The hormone oxytocin can stimulate mice with autism-like symptoms to be more social, according to a new study. The research on young mice suggests a potentially critical window during early development when oxytocin can produce long-lasting benefits.
The findings are published in the 21 January issue of Science Translational Medicine.
Individuals on the autism spectrum often struggle with interacting or communicating with others. No drug for improving social behavior is currently available for this disorder. Oxytocin, known for its role in building social bond and trust in animals, has generated excitement as a possible treatment for autism, but clinical trials so far have proved disappointing.
In search of an effective drug, researchers created a mouse model of the disorder by deleting a gene responsible for a syndrome that causes a genetic form of autism spectrum disorder in humans.
"We wanted to see if we could use the mice to help inform the use of drugs in humans," said Daniel Geschwind of the University of California, Los Angeles, senior author of the study. "This study could really open a new window on how to look at this type of treatment."
Screening five drugs, the researchers found that oxytocin boosted social skills in the autistic mice, which performed better at a battery of behavioral tests and spent more time interacting with other mice than alone. Drugs that stimulated oxytocin release in the brain produced the same effect. Meanwhile, the hormone had no effect on normal mice.
"This made us think that there might be an abnormality in the actual oxytocin system in the animal," said Geschwind. Indeed, dissection revealed reduced levels of oxytocin in the brains of autistic mice, resulting from a shortage of oxytocin-producing neurons.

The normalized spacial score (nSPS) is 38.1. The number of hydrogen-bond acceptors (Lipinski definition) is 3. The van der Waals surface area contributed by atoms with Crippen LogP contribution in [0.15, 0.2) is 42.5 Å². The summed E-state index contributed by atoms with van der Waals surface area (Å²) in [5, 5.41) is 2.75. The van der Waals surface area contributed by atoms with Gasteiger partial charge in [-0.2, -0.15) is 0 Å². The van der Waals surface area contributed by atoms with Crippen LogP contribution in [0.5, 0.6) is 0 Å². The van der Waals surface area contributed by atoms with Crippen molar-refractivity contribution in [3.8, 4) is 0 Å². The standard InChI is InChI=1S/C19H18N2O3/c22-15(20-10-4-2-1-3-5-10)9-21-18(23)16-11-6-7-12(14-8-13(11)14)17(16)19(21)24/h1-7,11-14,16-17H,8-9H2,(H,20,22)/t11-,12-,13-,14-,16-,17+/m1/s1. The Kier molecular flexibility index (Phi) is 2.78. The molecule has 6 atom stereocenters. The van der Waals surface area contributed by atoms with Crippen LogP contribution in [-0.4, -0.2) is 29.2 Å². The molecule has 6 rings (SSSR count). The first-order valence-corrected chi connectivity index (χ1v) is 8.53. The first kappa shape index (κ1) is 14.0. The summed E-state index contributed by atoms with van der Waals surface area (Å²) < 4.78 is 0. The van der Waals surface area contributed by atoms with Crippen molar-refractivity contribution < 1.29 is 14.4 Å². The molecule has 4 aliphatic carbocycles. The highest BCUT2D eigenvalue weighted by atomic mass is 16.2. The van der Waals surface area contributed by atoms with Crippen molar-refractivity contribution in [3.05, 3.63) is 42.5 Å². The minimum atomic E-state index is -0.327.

To see if treatment could influence brain development, the researchers gave daily doses of oxytocin to autistic mice while they were pups. Early treatment restored oxytocin to near normal levels in the mice and improved their social engagement even long after stopping treatment.
"At this point, we don't know if this [effect] will last forever or if they'll go back to their original levels," said Olga Peñagarikano, also from the University of California, Los Angeles and first author of the study.
More work needs to be done to understand this potential critical period in mice and whether it extends to people, said Geschwind. "Perhaps there'll be a possibility of measuring oxytocin in babies and children. Of course, that's very speculative. We don't know for sure," he said.
The reason clinical trials on oxytocin for autism spectrum disorders have delivered inconclusive results might have to do with the population of patients enrolled, said Geschwind. It's important to identify the subset of patients who have an oxytocin deficit and thus would respond to treatment, he said.
"We don't expect oxytocin to be able to help all autism patients," said Peñagarikano. "But we can find which patients can benefit the most from the treatment."
[Credit for associated teaser image: Flickr/ Ruud Hein]